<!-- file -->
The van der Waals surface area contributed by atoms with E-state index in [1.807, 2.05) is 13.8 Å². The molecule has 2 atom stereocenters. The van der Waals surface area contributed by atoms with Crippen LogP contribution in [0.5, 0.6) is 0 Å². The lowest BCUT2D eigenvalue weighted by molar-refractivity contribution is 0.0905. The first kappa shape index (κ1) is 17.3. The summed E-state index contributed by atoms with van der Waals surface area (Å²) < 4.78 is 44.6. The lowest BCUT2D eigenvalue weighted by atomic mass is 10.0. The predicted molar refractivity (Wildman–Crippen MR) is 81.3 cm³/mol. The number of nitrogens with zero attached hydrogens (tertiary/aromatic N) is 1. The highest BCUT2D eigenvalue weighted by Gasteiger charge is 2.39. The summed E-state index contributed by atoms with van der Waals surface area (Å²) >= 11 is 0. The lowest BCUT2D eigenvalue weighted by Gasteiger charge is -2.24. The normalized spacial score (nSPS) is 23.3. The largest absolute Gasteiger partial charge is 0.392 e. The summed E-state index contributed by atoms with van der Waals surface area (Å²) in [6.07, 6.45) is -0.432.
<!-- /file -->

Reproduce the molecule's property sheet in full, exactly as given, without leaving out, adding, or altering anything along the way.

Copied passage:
The van der Waals surface area contributed by atoms with E-state index in [1.807, 2.05) is 13.8 Å². The molecule has 2 atom stereocenters. The van der Waals surface area contributed by atoms with Crippen LogP contribution in [0.5, 0.6) is 0 Å². The lowest BCUT2D eigenvalue weighted by molar-refractivity contribution is 0.0905. The first kappa shape index (κ1) is 17.3. The summed E-state index contributed by atoms with van der Waals surface area (Å²) < 4.78 is 44.6. The lowest BCUT2D eigenvalue weighted by atomic mass is 10.0. The predicted molar refractivity (Wildman–Crippen MR) is 81.3 cm³/mol. The number of nitrogens with zero attached hydrogens (tertiary/aromatic N) is 1. The highest BCUT2D eigenvalue weighted by Gasteiger charge is 2.39. The summed E-state index contributed by atoms with van der Waals surface area (Å²) >= 11 is 0. The lowest BCUT2D eigenvalue weighted by Gasteiger charge is -2.24. The normalized spacial score (nSPS) is 23.3. The largest absolute Gasteiger partial charge is 0.392 e. The summed E-state index contributed by atoms with van der Waals surface area (Å²) in [6.07, 6.45) is -0.432.